Every sensation is new to him. His clothes being peeled off, kisses pressed to flesh. Francis is experienced, and yet he returns each kiss with eagerness, and arches his back to try and feel more of him. He isn't afraid, only inexperienced. He lets Francis lead him to this new place, pushing aside thoughts of sin. The ecstasy Francis brings out from his body with every kiss, every touch and lick of his tongue is too great. He's too in love to think straight
In the morning before they leave, Matthieu holds to Francis' arm – for Francis confessed last night between kisses that he always sleeps in the nude and was only clothed for Matthieu's sake – that there was one question left.
Francis, why was I taken? Why did we have to be apart for so long?
That is a mystery I've never quite been able to uncover, mon coeur. Your mother broke a lot of hearts and your father, despite being a gentle man, was a gambler at heart. They must have made powerful enemies. After many years of searching, it was mere chance I spied you off the dance floor, Francis says.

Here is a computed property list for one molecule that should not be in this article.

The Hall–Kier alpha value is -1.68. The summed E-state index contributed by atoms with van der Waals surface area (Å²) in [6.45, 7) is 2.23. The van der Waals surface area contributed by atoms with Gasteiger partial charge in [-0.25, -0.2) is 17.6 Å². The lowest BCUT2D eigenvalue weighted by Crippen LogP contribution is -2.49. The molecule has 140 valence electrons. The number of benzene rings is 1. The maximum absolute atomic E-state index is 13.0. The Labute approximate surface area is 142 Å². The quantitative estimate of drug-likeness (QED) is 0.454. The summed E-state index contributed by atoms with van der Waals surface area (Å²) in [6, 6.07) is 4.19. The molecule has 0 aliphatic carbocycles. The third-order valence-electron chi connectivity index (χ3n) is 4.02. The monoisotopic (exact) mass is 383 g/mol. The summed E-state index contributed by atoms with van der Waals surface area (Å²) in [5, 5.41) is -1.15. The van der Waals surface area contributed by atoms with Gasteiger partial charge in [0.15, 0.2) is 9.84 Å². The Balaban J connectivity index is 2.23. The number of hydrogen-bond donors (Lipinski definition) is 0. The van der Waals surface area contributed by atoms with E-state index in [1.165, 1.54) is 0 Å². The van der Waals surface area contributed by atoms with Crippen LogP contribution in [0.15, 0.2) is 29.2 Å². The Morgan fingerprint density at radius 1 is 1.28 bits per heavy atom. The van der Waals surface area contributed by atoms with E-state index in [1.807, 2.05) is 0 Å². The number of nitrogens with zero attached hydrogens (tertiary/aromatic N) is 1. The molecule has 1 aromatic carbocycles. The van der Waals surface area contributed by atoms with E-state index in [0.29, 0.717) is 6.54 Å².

Perhaps he will never know. But Matthieu accepts this mystery, with an end which is happy, if not entirely resolved. He readies himself for breakfast, dresses and washes himself. Francis draws a line across Matthieu's throat with his finger, in a light, promising manner.
Mon amour, if we had any more time... Francis stares at him in a way that is hungry. Matthieu has never known the feeling of being desired before. No one in the castle ever thought him beautiful, and in truth it is something he is thankful for.
Though perhaps it is for the best...I think you kept up the whole inn last night with your cries... Francis says.
Matthieu flushes. I-It felt good, he mumbles.